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Question

Is there a foundational or uniquely preeminent body of writing to the French language in the order of what Homer, Cicero, Dante, Martin Luther, Shakespeare and Pushkin may be to their respective languages?

Background

I am not asking who is the greatest French writer. It's a question about reputation. I came to know of the "unique preeminence" of these other fellows just by living, not through any particular interest. (Sort of the same way I came to know about Marilyn Monroe, Bruce Lee or Jimi Hendrix.) If there is a similar name for French letters or the language, I wonder how I could have missed it.

Feel free to knock out any particular name from Homer etc.

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up vote 7 down vote accepted

On désigne parfois en effet la langue française avec la périphrase « la langue de Molière » (18e), mais certains ont parlé de la langue de Voltaire, d'Hugo ; ou de la langue de Tremblay pour le joual québécois par exemple. D'aucuns l'ont dit, au delà de la périphrase, il s'agit d'une question de perspective, d'époque etc., c'est un choix. D'autre part, ce ne sont pas tous les auteurs dont la contribution est célébrée de leur vivant. Et il prend aussi un certain temps pour qu'on traite des auteurs au lexique selon l'époque : Victor Hugo par exemple, contemporain du Littré, n'y est pas un des principaux auteurs cités. On peut se prêter par curiosité à l'analyse quantitative des sources lexicographiques. Voici des données compilées à partir d'un petit échantillon de deux dictionnaires papiers bien connus, pour donner une idée :

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Tableaux extraits de L'exemple lexicographique dans les dictionnaires français contemporains : Actes des »Premières Journées allemandes des dictionnaires« (Klingenberg am Main, 25-27 juin 2004), Michaela Heinz, ed. de Gruyter, 2005

Il s'agit de l'impact au lexique, et non pas directement de l'impact sur la langue, mais ça reste intéressant. Au 19e, il est difficile de passer sous silence l'impact de Victor Hugo, un personnage aux dimensions historiques importantes, ou Émile Zola, avec l'affaire Dreyfus, en plus de son œuvre, parmi tant d'autres (pour un topo littérature, voir ceci) ; certains auteurs prennent part à l'histoire de manière marquante et en sont donc des auteurs emblématiques. Il y a aussi des maîtres classiques qu'on associe à certains types d'œuvres. Par exemple, on enseigne parfois les fables de La Fontaine aux enfants. Certains auteurs comme Jules Verne ont été beaucoup traduits et leur œuvre est très connue et populaire...

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We often call the French language "la langue de Molière".

Molière was a playwright and actor who lived in the 17th century, and he is well-known for his comedies such as "Tartuffe" or "L'Avare".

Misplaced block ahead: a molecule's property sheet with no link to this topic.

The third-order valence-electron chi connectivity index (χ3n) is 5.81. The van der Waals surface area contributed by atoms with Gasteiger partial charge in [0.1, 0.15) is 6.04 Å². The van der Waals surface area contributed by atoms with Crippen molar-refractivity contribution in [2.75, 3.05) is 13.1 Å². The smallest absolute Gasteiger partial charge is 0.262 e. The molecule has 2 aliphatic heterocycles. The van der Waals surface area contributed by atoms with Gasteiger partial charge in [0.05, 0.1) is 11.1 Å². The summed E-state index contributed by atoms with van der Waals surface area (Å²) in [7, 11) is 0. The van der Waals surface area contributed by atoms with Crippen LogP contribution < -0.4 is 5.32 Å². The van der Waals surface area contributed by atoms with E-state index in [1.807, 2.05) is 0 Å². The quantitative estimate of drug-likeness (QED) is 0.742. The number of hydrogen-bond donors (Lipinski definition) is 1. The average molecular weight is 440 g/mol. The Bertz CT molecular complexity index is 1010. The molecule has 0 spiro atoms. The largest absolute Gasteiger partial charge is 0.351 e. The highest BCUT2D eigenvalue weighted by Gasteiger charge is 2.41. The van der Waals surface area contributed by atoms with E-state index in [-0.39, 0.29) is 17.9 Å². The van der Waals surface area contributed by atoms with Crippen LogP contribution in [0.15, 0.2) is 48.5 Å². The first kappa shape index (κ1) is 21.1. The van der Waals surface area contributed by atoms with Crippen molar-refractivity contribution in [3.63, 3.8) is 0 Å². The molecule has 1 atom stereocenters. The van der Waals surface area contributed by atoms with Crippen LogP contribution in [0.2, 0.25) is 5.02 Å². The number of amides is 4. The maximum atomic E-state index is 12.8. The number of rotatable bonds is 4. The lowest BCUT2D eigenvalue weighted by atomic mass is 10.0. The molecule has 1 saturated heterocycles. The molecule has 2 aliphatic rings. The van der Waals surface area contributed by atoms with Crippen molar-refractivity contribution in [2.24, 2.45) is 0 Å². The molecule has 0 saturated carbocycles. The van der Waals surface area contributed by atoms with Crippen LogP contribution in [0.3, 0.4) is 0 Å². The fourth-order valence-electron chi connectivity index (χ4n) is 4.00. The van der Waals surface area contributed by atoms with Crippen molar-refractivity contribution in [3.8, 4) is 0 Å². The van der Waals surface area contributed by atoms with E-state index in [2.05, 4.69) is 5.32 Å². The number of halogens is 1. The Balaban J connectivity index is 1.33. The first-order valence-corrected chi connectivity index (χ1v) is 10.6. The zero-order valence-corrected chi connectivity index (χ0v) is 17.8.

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5  
To make a comparison, we call French "la langue de Molière" and English "la langue de Shakespeare", so yes, in regard to the question, this answer is particularly relevant. – Chop Jan 29 at 11:43
3  
Even if we nickname French la langue de Molière, I don't think Molière was more foundational for French than a long list of authors; we can't say he shaped French like Shakespeare shaped English or Dante Italian. – Un francophone Jan 29 at 14:48
    
@Un francophone Do you mean: (a) Molière is generally thought to be a Shakespeare or Dante for French, but you disagree; or (b) people generally don't think his place in French is comparable to that of S. in English or D. in Italian? If (b), what does the nickname signify then? – Catomic Jan 29 at 15:03
6  
@Catomic, b. Molière is an important author among others. I don't think choosing Molière over Rabelais, Racine or others in that expression has any meaning. – Un francophone Jan 29 at 15:24

I'd like to mention La Fontaine -- a contemporary of Molière, but read in primary school (so arguably more "foundational"), and (like Shakespeare's in English) many of his phrases have become proverbial.

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Lately reading this question and its answers, precisely this:

I am not asking who is the greatest French writer. It's a question about reputation.

I suddenly came to my mind that probably none of them was really an answer to the question!

No offense to the authors: I find all answers pertinent.
The problem is that they all come from French sources (stated in profile for two authors, the third answer clearly identifyings its French sources), while French people obviously have a wider knowing of French writers, so it's quite difficult for them to designate one writer among a lot of them: I'm French and I feel so!

Now accurately looking at the question:

Is there a foundational or uniquely preeminent body of writing to the French language in the order of what Homer, Cicero, Dante, Martin Luther, Shakespeare and Pushkin may be to their respective languages?

then we must realize that it regards worldwide known people, and this is probably quite different from the reputation they have at French eyes.

So I actually think that, strangely, a truly good answer could only come from compilation of not French people, worldwide.

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I'm somewhat disconcerted: this answer has been downvoted, without any comment. I could understand that one disagrees, but he should explain why. – cFreed Feb 6 at 23:35
    
@comethapaxd'ajax Read your comment I realize I didn't be clear enough in the introduction of my answer. So I edited it: hopefully it'll explain you what I mean. – cFreed Feb 8 at 1:33

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